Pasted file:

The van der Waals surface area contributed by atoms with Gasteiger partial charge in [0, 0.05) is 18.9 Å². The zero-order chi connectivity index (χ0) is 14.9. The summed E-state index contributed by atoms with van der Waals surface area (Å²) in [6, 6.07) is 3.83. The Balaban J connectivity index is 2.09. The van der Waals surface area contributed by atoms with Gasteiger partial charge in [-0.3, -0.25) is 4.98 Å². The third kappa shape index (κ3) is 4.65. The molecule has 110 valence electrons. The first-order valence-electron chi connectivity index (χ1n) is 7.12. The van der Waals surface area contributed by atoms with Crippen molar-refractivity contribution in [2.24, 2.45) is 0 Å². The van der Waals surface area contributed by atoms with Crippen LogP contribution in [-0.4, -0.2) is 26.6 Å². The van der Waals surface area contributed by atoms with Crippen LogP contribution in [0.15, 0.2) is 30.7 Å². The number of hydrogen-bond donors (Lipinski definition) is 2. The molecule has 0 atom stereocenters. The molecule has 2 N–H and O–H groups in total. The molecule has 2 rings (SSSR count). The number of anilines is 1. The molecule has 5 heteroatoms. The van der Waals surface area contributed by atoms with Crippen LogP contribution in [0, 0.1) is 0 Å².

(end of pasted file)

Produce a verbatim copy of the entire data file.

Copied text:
The van der Waals surface area contributed by atoms with Gasteiger partial charge in [0, 0.05) is 18.9 Å². The zero-order chi connectivity index (χ0) is 14.9. The summed E-state index contributed by atoms with van der Waals surface area (Å²) in [6, 6.07) is 3.83. The Balaban J connectivity index is 2.09. The van der Waals surface area contributed by atoms with Gasteiger partial charge in [-0.3, -0.25) is 4.98 Å². The third kappa shape index (κ3) is 4.65. The molecule has 110 valence electrons. The first-order valence-electron chi connectivity index (χ1n) is 7.12. The van der Waals surface area contributed by atoms with Crippen molar-refractivity contribution in [2.24, 2.45) is 0 Å². The van der Waals surface area contributed by atoms with Crippen LogP contribution in [-0.4, -0.2) is 26.6 Å². The van der Waals surface area contributed by atoms with Crippen LogP contribution in [0.15, 0.2) is 30.7 Å². The number of hydrogen-bond donors (Lipinski definition) is 2. The molecule has 0 atom stereocenters. The molecule has 2 N–H and O–H groups in total. The molecule has 2 rings (SSSR count). The number of anilines is 1. The molecule has 5 heteroatoms. The van der Waals surface area contributed by atoms with Crippen LogP contribution in [0, 0.1) is 0 Å².